What's at stake: The Rams didn't exactly have to mortgage their future to make these moves but did give up several draft picks and took on a couple of expensive salaries. The Rams sent the No. 23 overall pick and a fourth-round pick in the 2018 draft to the New England Patriots in exchange for Cooks and a fourth-round pick. Cooks, a fifth-year pro, signed a five-year, $81 million contract with the Rams in July. In a trade with the Kansas City Chiefs, the Rams received Peters and a 2018 sixth-round pick in exchange for a 2018 fourth-round pick and 2019 second-round selection. Peters is scheduled to earn about $10 million in the final two seasons of his rookie deal. And with Talib, a 2018 fifth-round pick was sent to the Broncos, who wanted to relieve themselves of the 11th-year pro's sizable contract, which is scheduled to pay him $19 million over the next two seasons. Following his release from the Miami Dolphins, the Rams signed Suh to a one-year deal worth $14 million.
Where it could go wrong: Team chemistry. On paper, this is a star-studded roster with athletes who are proven playmakers. But it remains to be seen how they will jell. The Rams carefully constructed their roster last season to improve on the field, but also in an effort to overhaul their locker room culture. McVay has instilled his "we not me" mentality in his players, and it remains to be seen if the new additions will buy in.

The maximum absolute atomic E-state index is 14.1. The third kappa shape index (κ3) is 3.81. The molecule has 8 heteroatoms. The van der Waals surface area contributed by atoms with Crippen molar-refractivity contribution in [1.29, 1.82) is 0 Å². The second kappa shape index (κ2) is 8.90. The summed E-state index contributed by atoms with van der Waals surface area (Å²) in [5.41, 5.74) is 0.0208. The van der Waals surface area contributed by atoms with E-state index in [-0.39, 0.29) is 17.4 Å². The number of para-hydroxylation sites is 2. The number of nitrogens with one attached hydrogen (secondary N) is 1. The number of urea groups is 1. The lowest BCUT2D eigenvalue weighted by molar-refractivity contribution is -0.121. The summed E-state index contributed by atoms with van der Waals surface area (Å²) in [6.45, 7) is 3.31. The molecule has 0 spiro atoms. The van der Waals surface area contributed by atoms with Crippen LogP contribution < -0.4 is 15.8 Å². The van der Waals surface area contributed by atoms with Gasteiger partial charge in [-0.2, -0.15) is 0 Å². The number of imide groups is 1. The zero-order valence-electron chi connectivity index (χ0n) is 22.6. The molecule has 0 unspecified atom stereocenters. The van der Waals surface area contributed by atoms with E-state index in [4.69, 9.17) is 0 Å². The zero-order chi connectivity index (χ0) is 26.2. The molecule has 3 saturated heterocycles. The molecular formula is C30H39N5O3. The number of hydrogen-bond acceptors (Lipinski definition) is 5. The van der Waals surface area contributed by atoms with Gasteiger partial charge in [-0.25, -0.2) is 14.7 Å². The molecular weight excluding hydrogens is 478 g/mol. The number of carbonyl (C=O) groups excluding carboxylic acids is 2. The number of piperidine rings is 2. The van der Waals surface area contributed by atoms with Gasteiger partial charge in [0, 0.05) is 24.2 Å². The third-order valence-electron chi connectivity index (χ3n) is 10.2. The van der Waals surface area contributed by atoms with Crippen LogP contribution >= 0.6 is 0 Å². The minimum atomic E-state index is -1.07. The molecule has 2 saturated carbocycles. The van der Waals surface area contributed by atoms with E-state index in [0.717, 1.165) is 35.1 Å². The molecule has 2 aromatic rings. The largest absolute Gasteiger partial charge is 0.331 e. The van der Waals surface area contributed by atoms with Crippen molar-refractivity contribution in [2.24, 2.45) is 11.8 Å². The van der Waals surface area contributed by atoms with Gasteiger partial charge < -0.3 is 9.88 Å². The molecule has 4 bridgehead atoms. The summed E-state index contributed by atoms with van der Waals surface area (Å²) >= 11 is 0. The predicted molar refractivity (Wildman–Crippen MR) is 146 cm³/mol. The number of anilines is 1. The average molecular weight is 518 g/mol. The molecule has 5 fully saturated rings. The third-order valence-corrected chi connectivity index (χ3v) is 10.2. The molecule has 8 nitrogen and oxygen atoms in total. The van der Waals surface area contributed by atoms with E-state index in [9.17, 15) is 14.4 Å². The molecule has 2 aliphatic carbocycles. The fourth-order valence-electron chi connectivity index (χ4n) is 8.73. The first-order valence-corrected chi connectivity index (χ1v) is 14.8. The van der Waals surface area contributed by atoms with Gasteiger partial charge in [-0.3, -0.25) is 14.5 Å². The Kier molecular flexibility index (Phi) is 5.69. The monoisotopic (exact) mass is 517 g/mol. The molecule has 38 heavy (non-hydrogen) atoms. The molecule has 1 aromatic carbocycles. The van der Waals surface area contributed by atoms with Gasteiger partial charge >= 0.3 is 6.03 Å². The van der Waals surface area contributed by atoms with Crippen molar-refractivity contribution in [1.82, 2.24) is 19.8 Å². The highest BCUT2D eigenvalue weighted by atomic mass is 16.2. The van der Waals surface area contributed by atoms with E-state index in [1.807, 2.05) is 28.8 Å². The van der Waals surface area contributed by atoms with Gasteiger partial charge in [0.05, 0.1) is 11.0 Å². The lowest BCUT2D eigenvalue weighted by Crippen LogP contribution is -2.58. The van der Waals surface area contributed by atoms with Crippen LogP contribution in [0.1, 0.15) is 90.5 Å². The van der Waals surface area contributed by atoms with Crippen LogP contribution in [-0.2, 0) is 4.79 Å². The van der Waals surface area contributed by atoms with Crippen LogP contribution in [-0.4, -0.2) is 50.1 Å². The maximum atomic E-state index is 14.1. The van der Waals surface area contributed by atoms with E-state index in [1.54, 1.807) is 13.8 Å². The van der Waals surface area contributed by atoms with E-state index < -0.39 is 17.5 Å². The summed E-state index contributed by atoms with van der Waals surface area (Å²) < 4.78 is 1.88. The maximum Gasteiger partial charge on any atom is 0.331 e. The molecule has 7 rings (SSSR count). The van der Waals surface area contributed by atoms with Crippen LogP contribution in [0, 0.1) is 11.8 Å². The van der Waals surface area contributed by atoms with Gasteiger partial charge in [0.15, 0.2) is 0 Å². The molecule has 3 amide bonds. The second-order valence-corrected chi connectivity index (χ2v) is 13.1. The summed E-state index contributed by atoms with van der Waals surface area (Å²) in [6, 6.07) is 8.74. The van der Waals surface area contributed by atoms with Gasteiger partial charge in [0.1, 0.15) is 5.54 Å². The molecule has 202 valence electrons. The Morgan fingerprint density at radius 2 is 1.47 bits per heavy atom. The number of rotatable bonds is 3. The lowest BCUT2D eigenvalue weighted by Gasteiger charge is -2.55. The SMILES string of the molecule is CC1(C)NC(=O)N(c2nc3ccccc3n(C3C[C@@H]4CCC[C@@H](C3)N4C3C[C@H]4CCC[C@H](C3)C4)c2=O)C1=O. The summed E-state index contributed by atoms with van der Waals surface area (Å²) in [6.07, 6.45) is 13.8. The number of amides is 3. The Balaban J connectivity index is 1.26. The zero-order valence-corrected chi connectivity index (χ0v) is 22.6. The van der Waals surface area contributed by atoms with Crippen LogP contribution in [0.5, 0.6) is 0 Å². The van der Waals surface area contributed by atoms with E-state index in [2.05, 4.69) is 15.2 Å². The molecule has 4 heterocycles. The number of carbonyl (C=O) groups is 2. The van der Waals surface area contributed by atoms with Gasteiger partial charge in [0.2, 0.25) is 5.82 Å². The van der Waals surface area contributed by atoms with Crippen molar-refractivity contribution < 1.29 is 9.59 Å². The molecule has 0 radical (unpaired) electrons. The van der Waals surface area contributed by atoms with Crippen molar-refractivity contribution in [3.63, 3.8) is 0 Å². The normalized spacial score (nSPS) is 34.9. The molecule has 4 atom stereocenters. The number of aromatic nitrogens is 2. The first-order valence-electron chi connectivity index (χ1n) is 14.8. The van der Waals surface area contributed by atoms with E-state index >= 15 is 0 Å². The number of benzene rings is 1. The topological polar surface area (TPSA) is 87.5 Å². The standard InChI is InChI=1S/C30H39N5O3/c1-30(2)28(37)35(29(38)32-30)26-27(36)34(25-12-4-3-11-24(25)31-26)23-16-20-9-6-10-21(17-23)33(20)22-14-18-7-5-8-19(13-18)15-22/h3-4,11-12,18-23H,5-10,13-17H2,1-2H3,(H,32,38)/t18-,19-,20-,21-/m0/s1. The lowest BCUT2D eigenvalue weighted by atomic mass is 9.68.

Peters has clashed with coaches in the past and was part of a bizarre scene last season that included him throwing a penalty flag into the stands before running off the field. Talib also has played a part in a few headshaking moments, including a scuffle last season with receiver Michael Crabtree. And Suh has developed a reputation for sometimes engaging in overly aggressive play after the whistle.
Phillips has said he wants personalities and players who think for themselves on his defense. But it will be important for the Rams to monitor how the new players integrate into a locker room that evolved into a tight-knit group last season.